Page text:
Investigation on Spurt Length of Atmospheric-Pressure Plasma Jets  

Microsoft Academic Search

Three kinds of electrode configurations are employed for studying the spurt length of atmospheric-pressure plasma jets (APPJs). The influences of Ar flow rate, applied voltage, and electrode width on APPJ length are investigated. It is found that, for all the electrode configurations, the maximal length of the APPJ is achieved at 3 L\\/min of flow rate. With the increase of

Xian-Jun Shao; Guan-Jun Zhang; Jiang-Yang Zhan; Hai-Bao Mu

2011-01-01

196

Chemical machining of Zerodur material with atmospheric pressure plasma jet  

Microsoft Academic Search

The material of Zerodur is widely used in high performance optics because of its excellent thermal stability characteristics. This paper deals with the development of an APPJ (Atmospheric Pressure Plasma Jet) chemical machining process for defect free and high efficiency machining of Zerodur. The APPJ chemical machining mechanism for multi-phase multi-composite materials is presented. The chemical property of the plasma

Y. X. Yao; B. Wang; J. H. Wang; H. L. Jin; Y. F. Zhang; S. Dong

2010-01-01

197

Development of Atmospheric Pressure Plasma Jet with Slit Nozzle  

Microsoft Academic Search

A wide flame atmospheric pressure plasma jet has been developed by using a slit nozzle for large area treatment of surfaces. The width of the plasma treated surfaces has been broadened to more than 5 times that obtained by conventional nozzle. The proper function of the slit nozzle towards surface treatment is confirmed by evaluating contact angles of water on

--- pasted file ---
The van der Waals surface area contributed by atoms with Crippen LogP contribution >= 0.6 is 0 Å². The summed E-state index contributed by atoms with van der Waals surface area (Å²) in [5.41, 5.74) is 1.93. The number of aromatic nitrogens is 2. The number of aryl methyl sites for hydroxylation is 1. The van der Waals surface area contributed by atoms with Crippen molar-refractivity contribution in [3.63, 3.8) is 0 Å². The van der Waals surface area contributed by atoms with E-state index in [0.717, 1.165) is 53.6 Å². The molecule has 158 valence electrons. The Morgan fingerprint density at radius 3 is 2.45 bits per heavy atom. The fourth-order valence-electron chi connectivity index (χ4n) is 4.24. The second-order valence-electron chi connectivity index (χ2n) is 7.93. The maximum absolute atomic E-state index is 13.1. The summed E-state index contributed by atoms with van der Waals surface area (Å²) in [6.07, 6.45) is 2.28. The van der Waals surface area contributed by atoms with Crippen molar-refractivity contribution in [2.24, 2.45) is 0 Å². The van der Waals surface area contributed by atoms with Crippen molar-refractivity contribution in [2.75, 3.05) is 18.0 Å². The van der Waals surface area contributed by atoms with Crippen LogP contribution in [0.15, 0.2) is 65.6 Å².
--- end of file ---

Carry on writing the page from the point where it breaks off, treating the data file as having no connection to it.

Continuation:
Nobuaki Oshima; Ryuji Takada; Yusuke Kubota; Petros Abraha; Tamio Hara

2011-01-01

198

Electrodeless microwave plasma-torch at atmospheric pressure  

Microsoft Academic Search

Summary form only given. Increasing environmental awareness and regulation have motivated research into new methods to remediate toxins from atmospheric pressure gas streams. Plasma remediation was identified as a promising technology treating contaminated gas streams and air. Plasma remediation of toxic gas streams from mobile emitting sources (i.e., Nox, Sox, soot emission from diesel truck engines) and cleaning processes (i.e.,

Y. C. Hong; H. S. Uhm

2001-01-01

199

Underground cavern storage for liquefied gases near atmospheric pressure  

Microsoft Academic Search

An underground chamber is described for storing liquid gases at substantially atmospheric pressure and cryogenic temperatures. An inclined adit has its upper end at ground level and its lower end suspends into a rock-enclosed cavern. Means are provided at the adit for sealing the cavern from the passage of liquid or vapor into or out of the cavern. Sealing means

A. R. Khan; B. E. Eakin; P. J. Anderson

1968-01-01

200

A refinement for the Rayleigh radiance computation with variation of the atmospheric pressure  

Microsoft Academic Search

The Rayleigh scattering radiance at the top of the atmosphere (TOA) depends on the surface atmospheric pressure. In processing the Coastal Zone Color Scanner (CZCS) imagery, Gordon et al. (Applied Optics, 27, 862–871, 1988) developed a simple formula to account for the Rayleigh radiance changes with the variation of the surface atmospheric pressure. For the atmospheric pressure changes within ±3%,